DeLucas served as a flight payload specialist on board the NASA space shuttle Columbia on a two-week space mission that launched on June 25, 1992. During his mission on the shuttle, DeLucas was involved in more than 31 biophysical and fluid dynamic experiments. DeLucas also served as the NASA chief scientist for the International Space Station at NASA headquarters in Washington, D.C., from 1994 to 1995. As chief scientist, DeLucas was responsible for focusing a large co-investigator group consisting of scientists and engineers from universities, pharmaceutical companies and government laboratories from around the globe in collaboration with NASA. DeLucas received NASA’s Public Service Medal for exemplary performance in support of the Microgravity Projects Office in 1997.
Chief of Drug Discovery, USA Mitchell Cancer Institute
Work includes: Drug Discovery Research Center, cancer treatments
Earlier this year, Gary Piazza, Ph.D., became the first NAI Fellow from the University of South Alabama (USA). He serves as chief of the Drug Discovery Research Center at USA’s Mitchell Cancer Institute, as well as Professor of Oncologic Sciences and Pharmacology and program director of Experimental Therapeutics and Chemoprevention.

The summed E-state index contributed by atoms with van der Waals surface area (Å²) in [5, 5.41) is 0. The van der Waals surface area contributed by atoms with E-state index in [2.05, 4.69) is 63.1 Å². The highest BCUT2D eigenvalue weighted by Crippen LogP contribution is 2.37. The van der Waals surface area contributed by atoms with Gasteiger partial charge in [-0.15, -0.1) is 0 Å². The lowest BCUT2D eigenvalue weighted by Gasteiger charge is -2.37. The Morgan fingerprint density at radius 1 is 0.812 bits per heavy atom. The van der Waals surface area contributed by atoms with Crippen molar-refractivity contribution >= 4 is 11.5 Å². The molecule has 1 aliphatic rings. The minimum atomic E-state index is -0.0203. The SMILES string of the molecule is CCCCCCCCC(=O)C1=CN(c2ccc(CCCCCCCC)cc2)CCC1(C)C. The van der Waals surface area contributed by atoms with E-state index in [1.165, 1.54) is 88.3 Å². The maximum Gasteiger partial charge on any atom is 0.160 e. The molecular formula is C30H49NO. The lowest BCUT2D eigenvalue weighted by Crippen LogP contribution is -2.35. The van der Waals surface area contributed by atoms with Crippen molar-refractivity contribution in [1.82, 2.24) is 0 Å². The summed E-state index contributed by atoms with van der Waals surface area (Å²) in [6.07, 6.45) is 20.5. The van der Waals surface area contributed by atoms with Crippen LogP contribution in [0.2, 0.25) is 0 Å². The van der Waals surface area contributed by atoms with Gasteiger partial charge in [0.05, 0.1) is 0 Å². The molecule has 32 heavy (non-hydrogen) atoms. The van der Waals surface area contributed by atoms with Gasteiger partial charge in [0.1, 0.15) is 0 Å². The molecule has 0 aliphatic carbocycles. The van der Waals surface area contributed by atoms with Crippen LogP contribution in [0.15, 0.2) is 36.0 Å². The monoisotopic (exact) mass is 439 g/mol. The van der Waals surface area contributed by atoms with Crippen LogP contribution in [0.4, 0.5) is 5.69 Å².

Piazza has spent 23 years studying cancer treatments, and specifically why some cancers are resistant to certain treatments — and developing novel compounds that will inhibit the mutant cells that resist conventional radiation and chemotherapy. He holds 66 patents that have been licensed or assigned to various companies and universities. One of those companies is ADT Pharmaceuticals Inc., a Baldwin County-based biotech company that Piazza co-founded to commercialize drug discovery research.
A number of Piazza’s patented compounds are currently in the pre-clinical drug development stage and are promising for the potential treatment of aggressive cancers that are resistant to radiation and chemotherapy. The compounds currently being tested could be effective in treating pancreatic, lung and colorectal cancers.
Piazza has received multiple grants from the National Cancer Institute to fund his research.
Associate Dean for Research, Auburn
Work includes: Emulsifiers derived from soybean gum